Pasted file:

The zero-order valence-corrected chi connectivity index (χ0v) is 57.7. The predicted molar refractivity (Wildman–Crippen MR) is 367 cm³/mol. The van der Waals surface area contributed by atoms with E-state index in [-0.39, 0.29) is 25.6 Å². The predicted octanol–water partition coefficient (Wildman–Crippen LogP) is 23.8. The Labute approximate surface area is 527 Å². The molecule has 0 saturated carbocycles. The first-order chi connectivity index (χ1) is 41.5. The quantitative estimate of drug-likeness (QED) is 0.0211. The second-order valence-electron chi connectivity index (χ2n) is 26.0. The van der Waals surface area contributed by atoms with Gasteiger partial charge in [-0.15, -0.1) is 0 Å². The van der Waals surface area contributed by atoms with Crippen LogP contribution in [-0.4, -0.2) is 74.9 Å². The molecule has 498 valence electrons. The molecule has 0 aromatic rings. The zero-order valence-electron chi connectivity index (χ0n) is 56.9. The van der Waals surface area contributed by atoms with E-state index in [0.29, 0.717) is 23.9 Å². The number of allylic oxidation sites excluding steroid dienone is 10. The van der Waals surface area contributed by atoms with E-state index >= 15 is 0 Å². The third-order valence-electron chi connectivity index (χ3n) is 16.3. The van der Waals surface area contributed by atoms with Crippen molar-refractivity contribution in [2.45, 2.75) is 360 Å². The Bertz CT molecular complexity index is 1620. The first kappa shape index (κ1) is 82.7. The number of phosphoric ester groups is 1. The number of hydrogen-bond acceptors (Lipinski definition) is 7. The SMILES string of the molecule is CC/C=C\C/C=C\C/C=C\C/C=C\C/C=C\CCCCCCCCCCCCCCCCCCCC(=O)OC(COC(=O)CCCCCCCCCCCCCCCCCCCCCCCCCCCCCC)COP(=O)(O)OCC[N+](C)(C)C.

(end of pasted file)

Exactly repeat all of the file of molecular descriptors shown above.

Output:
The zero-order valence-corrected chi connectivity index (χ0v) is 57.7. The predicted molar refractivity (Wildman–Crippen MR) is 367 cm³/mol. The van der Waals surface area contributed by atoms with E-state index in [-0.39, 0.29) is 25.6 Å². The predicted octanol–water partition coefficient (Wildman–Crippen LogP) is 23.8. The Labute approximate surface area is 527 Å². The molecule has 0 saturated carbocycles. The first-order chi connectivity index (χ1) is 41.5. The quantitative estimate of drug-likeness (QED) is 0.0211. The second-order valence-electron chi connectivity index (χ2n) is 26.0. The van der Waals surface area contributed by atoms with Gasteiger partial charge in [-0.15, -0.1) is 0 Å². The van der Waals surface area contributed by atoms with Crippen LogP contribution in [-0.4, -0.2) is 74.9 Å². The molecule has 498 valence electrons. The molecule has 0 aromatic rings. The zero-order valence-electron chi connectivity index (χ0n) is 56.9. The van der Waals surface area contributed by atoms with E-state index in [0.29, 0.717) is 23.9 Å². The number of allylic oxidation sites excluding steroid dienone is 10. The van der Waals surface area contributed by atoms with E-state index >= 15 is 0 Å². The third-order valence-electron chi connectivity index (χ3n) is 16.3. The van der Waals surface area contributed by atoms with Crippen molar-refractivity contribution in [2.45, 2.75) is 360 Å². The Bertz CT molecular complexity index is 1620. The first kappa shape index (κ1) is 82.7. The number of phosphoric ester groups is 1. The number of hydrogen-bond acceptors (Lipinski definition) is 7. The SMILES string of the molecule is CC/C=C\C/C=C\C/C=C\C/C=C\C/C=C\CCCCCCCCCCCCCCCCCCCC(=O)OC(COC(=O)CCCCCCCCCCCCCCCCCCCCCCCCCCCCCC)COP(=O)(O)OCC[N+](C)(C)C.